More sun safety: A young woman’s battle against melanoma

Cases of melanoma, the deadliest form of skin cancer, are rising dramatically, despite the known link to outdoor or indoor exposure to ultraviolet rays. In fact, it is expected that more new cases of skin cancer will be diagnosed this year than breast, prostate, lung and colon cancer combined.

"Skin cancer is the most preventable cancer, but because many people still don't understand the dangers of the sun and indoor tanning machines, melanoma has become one of the most common cancers among young adults," says Dr. David J. Leffell, CEO of Yale Medical Group, a member of Yale Cancer Center and chief of dermatologic surgery and cutaneous oncology at Yale School of Medicine.

In addition to rising rates of melanoma, more than one million Americans a year are affected by other forms of skin cancer such as basal cell and squamous cell cancer, he says. 

Lauren Hurd is a Yale administrative professional who was successfully treated at Yale for melanoma caused, she says, by overexposure to the sun and frequent use of tanning salons. Earlier this year, Hurd testified before the Connecticut state legislature in support of a bill to prevent anyone under age 18 from going to a tanning salon without the permission of a parent or guardian. The law would impose a fine of up to $100 on a facility operator who violates the underage provision. The bill is still under review.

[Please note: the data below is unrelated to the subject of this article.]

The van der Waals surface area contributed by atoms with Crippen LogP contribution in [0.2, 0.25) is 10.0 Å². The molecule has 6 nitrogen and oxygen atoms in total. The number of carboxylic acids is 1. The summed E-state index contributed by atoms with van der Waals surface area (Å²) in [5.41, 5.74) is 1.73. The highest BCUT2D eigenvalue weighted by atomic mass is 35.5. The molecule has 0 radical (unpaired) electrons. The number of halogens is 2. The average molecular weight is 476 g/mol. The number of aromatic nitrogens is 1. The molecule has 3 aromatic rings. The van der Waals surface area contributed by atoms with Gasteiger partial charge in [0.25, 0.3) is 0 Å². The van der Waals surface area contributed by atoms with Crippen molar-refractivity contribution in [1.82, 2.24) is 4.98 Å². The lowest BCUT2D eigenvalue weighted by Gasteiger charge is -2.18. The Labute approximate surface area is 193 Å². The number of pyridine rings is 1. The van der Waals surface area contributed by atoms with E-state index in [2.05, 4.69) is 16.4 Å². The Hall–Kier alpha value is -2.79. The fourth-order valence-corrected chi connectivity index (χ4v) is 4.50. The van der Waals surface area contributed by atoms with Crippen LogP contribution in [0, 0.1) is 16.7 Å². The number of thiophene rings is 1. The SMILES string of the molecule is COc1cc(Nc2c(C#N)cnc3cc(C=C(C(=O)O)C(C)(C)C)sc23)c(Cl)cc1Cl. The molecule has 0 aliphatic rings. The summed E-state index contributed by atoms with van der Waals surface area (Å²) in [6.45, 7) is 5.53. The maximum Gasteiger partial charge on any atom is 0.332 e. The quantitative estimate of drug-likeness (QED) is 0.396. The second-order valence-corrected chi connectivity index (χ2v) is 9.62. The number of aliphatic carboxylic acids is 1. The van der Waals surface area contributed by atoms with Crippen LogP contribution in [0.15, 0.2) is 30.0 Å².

Hurd says, "I started tanning just before prom, my senior year of high school. During my freshman year at college, a brand new tanning facility opened up directly across the street from campus, and they marketed heavily to students. My friends and I checked it out, and before we knew it, it became a part of our routine. I would say we went probably about three times a week."

Hurd's dangerous UV exposure continued each summer. "From ages 16 to 20, my summer job was lifeguarding, so I was outside almost every day. I did use sunscreen, but probably not at the dosage or frequency I should have," she says.

Hurd was diagnosed with malignant melanoma at age 22. Luckily, the cancer was caught early, and was surgically removed. She must still get annual blood tests and chest X-rays, along with skin and lymph node exams every six months. In the years since her diagnosis, she's also had minor surgeries to remove questionable spots on her skin.

"Lauren was fortunate to get an early diagnosis. She will now need to be vigilant her entire life. I would urge everyone to pay attention to her story, because it could save your life," says Leffell, who has a website devoted to helping people learn about skin cancer and prevention (www.totalskinandhealth.com) and is the author  of "Total Skin: The Definitive Guide to Whole Skin Care for Life."

About melanoma research and treatment at Yale

Yale Cancer Center is home to one of five National Institutes of Health-funded Specialized Programs of Research Excellence (SPORE) Grants in Skin Cancer in the country.

Led by Ruth Halaban, members of the SPORE research program are working to discover new biomarkers for prognosis and response to treatment of melanoma and other skin cancers, and potential novel targets for drug treatment.

Yale Cancer Center has several clinical trials available to provide patients with advanced stage melanoma access to new therapies. Click here for more information.

Click here for a story including tips on how to prevent skin cancer, and information on the latest research into this disease.

— By Helen Dodson